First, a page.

Polymorph Data Language

Jakob Jenkov
Last update: 2022-07-23

Polymorph Data Language (PDL) is a textual language which can be translated into the binary Polymorph Data Encoding (PDE). This enables you to write data in a text editor and convert it into binary PDE. You can also convert PDE to Polymorph Data Language if you want to. Thus, PDL makes it easier to work with PDE.

Polymorph Data Language Syntax

The core Polymorph Data Language syntax looks like this for atomic fields:

fieldtype("field value")

As you can see, an atomic PDL field consists of:

  • Field type
  • (
  • Field value
  • )

For composite fields the PDL syntax looks like this:

fieldtype("field value") {

   nestedfieldtype("nested field value")


As you can see, a composite PDF field consists of:

  • Field type
  • (
  • Field value (if any - composite fields often only have nested fields - no field value itself)
  • )
  • {
  • Nested fields (0 to N)
  • }


You can embed comments inside a Polymorph Data Language document. PDL supports both single line and multi-line comments.

A single line comment starts with a # and lasts until the end of the line.

A multiline comment starts with two-character combination and ends with a two-character combination. PDL supports 3 different two-character combinations. These 3 combinations have been chosen to make them as easy to write as possible for as many people around the world as possible - based on the various different keyboard layouts around the world.

The PDL multi-line comment begin two-character combinations are:


The PDL multi-line comment end two-character combinations are:


Here are a few PDL comment examples:

# This is a single line comment

utf8("This is a real field")

 This is a multi-line comment
   That ends on the next line

#' This is also a
   multi-line comment '#

#@ This is also a
   multi-line comment @#

#" This is a nested multi-line comment
    #' with mixed start and end character combinations
           and it is allowed

As you can see, it is allowed to nest multi-line comments within each other. This can sometimes be handy, when commenting out a larger section which already has multi-line comments inside.

As you can also see, PDL does not require strict matching between the character combinations used to mark the beginning and the end of a multi-line comment section. They are just considered "multi-line comment begin" and "multi-line comment end" markers - regardless of the exact character combination used.

Raw Field Value Syntax

All PDE fields that have a value (boolean and null fields have no field value) have a byte sequence as their field value. To represent a byte sequence in textual format - PDL uses a set of textual syntaxes which can be translated into bytes. This means, that it is up to you to choose how you will write the value of a field in PDL.The value is simply translated into bytes, and then that byte sequence is what is considered the value of the field.

To better understand this let us look at a simple example. In the following PDL UTF-8 field example - you can see that the value of the UTF-8 field is encoded using a string embedded within two quotes ("..."):

utf8("Hello PDL")

Notice the value is specified using the string "Hello PDL" . This means a value encoded using UTF-8 - because the value is enclosed in quotes.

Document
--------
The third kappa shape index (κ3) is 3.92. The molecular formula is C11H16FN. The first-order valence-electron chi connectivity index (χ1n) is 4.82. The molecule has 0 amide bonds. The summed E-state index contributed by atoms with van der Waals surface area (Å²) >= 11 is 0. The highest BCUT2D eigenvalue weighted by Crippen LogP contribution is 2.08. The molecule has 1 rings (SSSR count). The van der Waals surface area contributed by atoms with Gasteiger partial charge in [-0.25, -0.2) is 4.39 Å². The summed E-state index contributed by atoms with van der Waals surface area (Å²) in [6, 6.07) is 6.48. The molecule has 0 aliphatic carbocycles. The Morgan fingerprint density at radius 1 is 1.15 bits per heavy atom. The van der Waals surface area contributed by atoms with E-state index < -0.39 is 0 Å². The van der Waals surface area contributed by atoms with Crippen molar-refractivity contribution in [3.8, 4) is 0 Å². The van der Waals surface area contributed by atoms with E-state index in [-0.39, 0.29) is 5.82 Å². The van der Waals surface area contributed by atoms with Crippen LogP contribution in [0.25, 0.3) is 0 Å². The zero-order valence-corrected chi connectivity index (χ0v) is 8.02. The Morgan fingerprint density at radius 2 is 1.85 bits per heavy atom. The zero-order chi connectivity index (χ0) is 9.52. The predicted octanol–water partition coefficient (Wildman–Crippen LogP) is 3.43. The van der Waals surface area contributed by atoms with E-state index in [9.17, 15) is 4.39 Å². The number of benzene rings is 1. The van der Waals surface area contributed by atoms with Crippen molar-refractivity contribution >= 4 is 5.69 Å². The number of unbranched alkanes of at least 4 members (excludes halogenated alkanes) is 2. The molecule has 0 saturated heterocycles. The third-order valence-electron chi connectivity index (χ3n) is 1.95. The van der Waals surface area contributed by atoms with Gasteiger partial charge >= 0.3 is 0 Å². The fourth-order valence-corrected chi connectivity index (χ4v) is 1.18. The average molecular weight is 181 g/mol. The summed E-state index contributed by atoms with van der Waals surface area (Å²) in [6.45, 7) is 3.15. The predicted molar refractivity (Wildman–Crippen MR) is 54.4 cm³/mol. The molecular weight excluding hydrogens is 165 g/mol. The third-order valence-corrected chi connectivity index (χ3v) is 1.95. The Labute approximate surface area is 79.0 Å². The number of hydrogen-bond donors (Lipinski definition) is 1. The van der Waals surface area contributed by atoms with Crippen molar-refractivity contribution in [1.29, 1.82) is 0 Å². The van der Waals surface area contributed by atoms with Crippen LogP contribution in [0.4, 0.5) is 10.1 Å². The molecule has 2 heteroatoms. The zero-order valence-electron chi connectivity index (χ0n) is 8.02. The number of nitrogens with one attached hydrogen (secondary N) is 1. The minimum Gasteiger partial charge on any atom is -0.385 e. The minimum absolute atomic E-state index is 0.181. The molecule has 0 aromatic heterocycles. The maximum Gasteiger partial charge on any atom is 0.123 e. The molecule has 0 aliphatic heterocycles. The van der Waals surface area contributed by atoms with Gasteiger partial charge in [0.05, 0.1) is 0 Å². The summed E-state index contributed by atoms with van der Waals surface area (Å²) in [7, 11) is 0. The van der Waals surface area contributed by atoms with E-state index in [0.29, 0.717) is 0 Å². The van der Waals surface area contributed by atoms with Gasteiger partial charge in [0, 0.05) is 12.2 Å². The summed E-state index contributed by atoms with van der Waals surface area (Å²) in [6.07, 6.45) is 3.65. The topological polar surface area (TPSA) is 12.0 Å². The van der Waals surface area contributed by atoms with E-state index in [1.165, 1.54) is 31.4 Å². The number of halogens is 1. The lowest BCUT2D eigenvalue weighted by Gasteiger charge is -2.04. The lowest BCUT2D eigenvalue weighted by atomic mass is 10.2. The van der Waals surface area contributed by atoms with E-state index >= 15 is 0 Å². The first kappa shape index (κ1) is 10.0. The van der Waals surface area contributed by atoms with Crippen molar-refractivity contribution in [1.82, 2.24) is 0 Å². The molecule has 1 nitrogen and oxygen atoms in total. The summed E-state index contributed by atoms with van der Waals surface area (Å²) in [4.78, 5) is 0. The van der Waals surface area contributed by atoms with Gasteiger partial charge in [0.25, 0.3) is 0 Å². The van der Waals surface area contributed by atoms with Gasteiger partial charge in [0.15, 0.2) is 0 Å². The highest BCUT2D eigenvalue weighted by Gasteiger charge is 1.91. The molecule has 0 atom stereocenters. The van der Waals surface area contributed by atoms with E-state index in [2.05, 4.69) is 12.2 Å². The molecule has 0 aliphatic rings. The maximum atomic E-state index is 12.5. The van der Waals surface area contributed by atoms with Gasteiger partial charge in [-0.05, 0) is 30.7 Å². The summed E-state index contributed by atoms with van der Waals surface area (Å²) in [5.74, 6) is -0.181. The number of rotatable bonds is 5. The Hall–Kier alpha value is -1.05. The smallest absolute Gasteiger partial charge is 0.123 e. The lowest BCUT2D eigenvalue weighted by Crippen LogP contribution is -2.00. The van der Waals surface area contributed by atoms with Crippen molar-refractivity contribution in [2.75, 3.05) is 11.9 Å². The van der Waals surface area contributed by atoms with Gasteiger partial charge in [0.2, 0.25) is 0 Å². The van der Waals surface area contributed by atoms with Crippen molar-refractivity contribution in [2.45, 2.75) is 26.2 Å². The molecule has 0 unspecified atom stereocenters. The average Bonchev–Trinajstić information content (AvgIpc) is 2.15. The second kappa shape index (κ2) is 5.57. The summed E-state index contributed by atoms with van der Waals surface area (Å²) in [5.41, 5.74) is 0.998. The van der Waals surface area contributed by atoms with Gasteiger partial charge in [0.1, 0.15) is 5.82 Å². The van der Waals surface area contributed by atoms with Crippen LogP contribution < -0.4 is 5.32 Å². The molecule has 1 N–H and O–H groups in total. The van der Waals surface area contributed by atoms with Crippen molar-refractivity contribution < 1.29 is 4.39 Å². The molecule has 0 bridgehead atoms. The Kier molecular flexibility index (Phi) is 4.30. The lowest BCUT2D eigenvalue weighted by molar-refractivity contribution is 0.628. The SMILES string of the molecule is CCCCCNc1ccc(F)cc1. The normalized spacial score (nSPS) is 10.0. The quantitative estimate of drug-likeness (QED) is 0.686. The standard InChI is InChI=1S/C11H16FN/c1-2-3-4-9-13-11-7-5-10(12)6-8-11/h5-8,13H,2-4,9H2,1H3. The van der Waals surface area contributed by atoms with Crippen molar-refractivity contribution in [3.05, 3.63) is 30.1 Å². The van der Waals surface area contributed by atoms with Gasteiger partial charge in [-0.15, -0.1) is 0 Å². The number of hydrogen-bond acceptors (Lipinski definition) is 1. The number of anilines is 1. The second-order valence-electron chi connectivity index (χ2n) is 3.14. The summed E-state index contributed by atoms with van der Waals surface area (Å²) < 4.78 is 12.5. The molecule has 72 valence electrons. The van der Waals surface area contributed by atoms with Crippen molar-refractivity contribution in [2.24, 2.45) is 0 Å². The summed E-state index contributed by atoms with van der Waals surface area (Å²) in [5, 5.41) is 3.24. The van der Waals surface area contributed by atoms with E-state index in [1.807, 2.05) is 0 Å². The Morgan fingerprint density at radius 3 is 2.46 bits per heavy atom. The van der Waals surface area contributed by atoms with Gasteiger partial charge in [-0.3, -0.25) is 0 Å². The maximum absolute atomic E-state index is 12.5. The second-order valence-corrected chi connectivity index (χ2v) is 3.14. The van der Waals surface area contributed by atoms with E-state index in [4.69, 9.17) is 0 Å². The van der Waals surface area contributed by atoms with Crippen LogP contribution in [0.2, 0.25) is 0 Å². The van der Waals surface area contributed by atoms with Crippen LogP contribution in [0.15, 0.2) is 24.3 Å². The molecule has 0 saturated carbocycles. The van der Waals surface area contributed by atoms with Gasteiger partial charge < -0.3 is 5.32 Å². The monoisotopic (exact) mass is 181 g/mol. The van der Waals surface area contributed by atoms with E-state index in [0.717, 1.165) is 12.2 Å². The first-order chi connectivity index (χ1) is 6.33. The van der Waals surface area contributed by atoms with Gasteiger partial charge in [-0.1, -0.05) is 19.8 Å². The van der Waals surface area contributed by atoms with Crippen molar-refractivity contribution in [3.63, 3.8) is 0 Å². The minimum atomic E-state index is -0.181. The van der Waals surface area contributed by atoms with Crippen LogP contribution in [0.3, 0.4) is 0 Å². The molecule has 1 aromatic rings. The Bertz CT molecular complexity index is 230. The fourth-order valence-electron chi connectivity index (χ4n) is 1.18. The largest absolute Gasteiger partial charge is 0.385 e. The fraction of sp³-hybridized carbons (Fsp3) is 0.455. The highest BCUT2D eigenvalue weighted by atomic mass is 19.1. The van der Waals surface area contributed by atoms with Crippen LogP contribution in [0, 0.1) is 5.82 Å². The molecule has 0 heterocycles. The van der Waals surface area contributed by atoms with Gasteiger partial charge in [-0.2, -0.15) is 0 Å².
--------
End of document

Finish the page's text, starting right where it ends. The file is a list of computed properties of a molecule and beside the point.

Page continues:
However, don't have to specify the value of an UTF-8 field using UTF-8 encoding. You could actually specify the field value of an utf8 field using a hexadecimal syntax instead, like this:

utf8(:48 65 6C 6C 6F 20 50 44 4C:)

Notice how the value of the utf8 field is specified using the string :48 65 6C 6C 6F 20 50 44 4C:

That string consists of bytes represented via their hexadecimal syntax - enclosed in colons. The byte sequence is the exact same as would result from the UTF-8 encoded "Hello PDL" string.

As you can see - the field type does not mandate what syntax you specify its field value in. In the end, all value strings are translated into raw bytes - and it is those bytes that count.

That means, that it is easy to pack raw bytes into any type of field using a hexadecimal value syntax, or to pack UTF-8 bytes into a bytes field using a UTF-8 value syntax. Here is an example of specifying a field value for a PDL bytes field using hexadecimal and UTF-8 encoding:

bytes("Hello PDL")

bytes(:48 65 6C 6C 6F 20 50 44 4C:)

Value Syntaxes

Polymorph Data Language supports the following textual syntaxes which can be translated into raw byte sequences:

  • Hex syntax
  • Base 64 syntax
  • UTF-8 syntax
  • Integer syntax
  • Floating point syntax

There is an example of each of these syntaxes below. The comments after the # are not part of the syntaxes. They are just there to help you see which syntax is which.

:48656C6C6F 20 50444C:       # Hex

|SGVsbG8gUERM|               # Base64

"Hello PDL"                  # UTF-8

+12347                       # Positive integer in decimal notation
-56744                       # Negative integer in decimal notation

%123.45                      # 4 byte floating point in decimal notation
/123.4567890                 # 8 byte floating point in decimal notation

Polymorph Data Language Field Types

Polymorph Data Language supports the same field types that Polymorph Data Encoding supports. That means:

  • boolean
  • positive integer
  • negative integer
  • 4 byte floating point
  • 8 byte floating point
  • bytes
  • UTF-8
  • UTC
  • copy
  • reference
  • key
  • object
  • table

Each of these field types will be explained in more detail in the following sections.





Jakob Jenkov

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